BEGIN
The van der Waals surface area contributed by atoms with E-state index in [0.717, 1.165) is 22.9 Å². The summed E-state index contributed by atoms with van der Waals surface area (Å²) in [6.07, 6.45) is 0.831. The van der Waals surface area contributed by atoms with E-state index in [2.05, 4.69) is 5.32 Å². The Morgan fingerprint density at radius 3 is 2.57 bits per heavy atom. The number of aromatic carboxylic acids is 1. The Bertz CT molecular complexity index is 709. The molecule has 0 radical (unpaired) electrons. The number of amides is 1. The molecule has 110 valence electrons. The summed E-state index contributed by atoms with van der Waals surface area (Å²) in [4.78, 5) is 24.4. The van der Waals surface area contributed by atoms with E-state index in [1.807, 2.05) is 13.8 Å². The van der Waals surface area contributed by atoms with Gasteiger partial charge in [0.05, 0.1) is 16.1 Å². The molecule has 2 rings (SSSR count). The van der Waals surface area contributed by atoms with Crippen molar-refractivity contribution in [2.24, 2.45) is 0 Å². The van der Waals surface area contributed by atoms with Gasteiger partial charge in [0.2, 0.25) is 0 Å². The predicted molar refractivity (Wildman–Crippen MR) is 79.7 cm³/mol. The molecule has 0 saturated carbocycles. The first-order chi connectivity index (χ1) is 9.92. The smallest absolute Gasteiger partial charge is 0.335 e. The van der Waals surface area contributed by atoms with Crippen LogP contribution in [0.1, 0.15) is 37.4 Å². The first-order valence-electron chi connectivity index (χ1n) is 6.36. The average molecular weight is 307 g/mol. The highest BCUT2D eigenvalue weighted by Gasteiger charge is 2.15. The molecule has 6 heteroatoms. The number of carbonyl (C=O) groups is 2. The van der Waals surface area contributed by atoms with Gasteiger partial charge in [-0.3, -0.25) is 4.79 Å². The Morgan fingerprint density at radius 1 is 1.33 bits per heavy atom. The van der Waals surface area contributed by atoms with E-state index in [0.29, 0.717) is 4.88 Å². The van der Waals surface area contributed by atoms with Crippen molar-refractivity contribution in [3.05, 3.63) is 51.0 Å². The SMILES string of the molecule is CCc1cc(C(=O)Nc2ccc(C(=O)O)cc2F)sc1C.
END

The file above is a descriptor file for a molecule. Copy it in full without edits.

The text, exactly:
The van der Waals surface area contributed by atoms with E-state index in [0.717, 1.165) is 22.9 Å². The summed E-state index contributed by atoms with van der Waals surface area (Å²) in [6.07, 6.45) is 0.831. The van der Waals surface area contributed by atoms with E-state index in [2.05, 4.69) is 5.32 Å². The Morgan fingerprint density at radius 3 is 2.57 bits per heavy atom. The number of aromatic carboxylic acids is 1. The Bertz CT molecular complexity index is 709. The molecule has 0 radical (unpaired) electrons. The number of amides is 1. The molecule has 110 valence electrons. The summed E-state index contributed by atoms with van der Waals surface area (Å²) in [4.78, 5) is 24.4. The van der Waals surface area contributed by atoms with E-state index in [1.807, 2.05) is 13.8 Å². The van der Waals surface area contributed by atoms with Gasteiger partial charge in [0.05, 0.1) is 16.1 Å². The molecule has 2 rings (SSSR count). The van der Waals surface area contributed by atoms with Crippen molar-refractivity contribution in [2.24, 2.45) is 0 Å². The van der Waals surface area contributed by atoms with Gasteiger partial charge in [0.2, 0.25) is 0 Å². The predicted molar refractivity (Wildman–Crippen MR) is 79.7 cm³/mol. The molecule has 0 saturated carbocycles. The first-order chi connectivity index (χ1) is 9.92. The smallest absolute Gasteiger partial charge is 0.335 e. The van der Waals surface area contributed by atoms with Crippen LogP contribution in [0.1, 0.15) is 37.4 Å². The first-order valence-electron chi connectivity index (χ1n) is 6.36. The average molecular weight is 307 g/mol. The highest BCUT2D eigenvalue weighted by Gasteiger charge is 2.15. The molecule has 6 heteroatoms. The number of carbonyl (C=O) groups is 2. The van der Waals surface area contributed by atoms with Gasteiger partial charge in [-0.3, -0.25) is 4.79 Å². The Morgan fingerprint density at radius 1 is 1.33 bits per heavy atom. The van der Waals surface area contributed by atoms with E-state index in [0.29, 0.717) is 4.88 Å². The van der Waals surface area contributed by atoms with Crippen molar-refractivity contribution in [3.05, 3.63) is 51.0 Å². The SMILES string of the molecule is CCc1cc(C(=O)Nc2ccc(C(=O)O)cc2F)sc1C.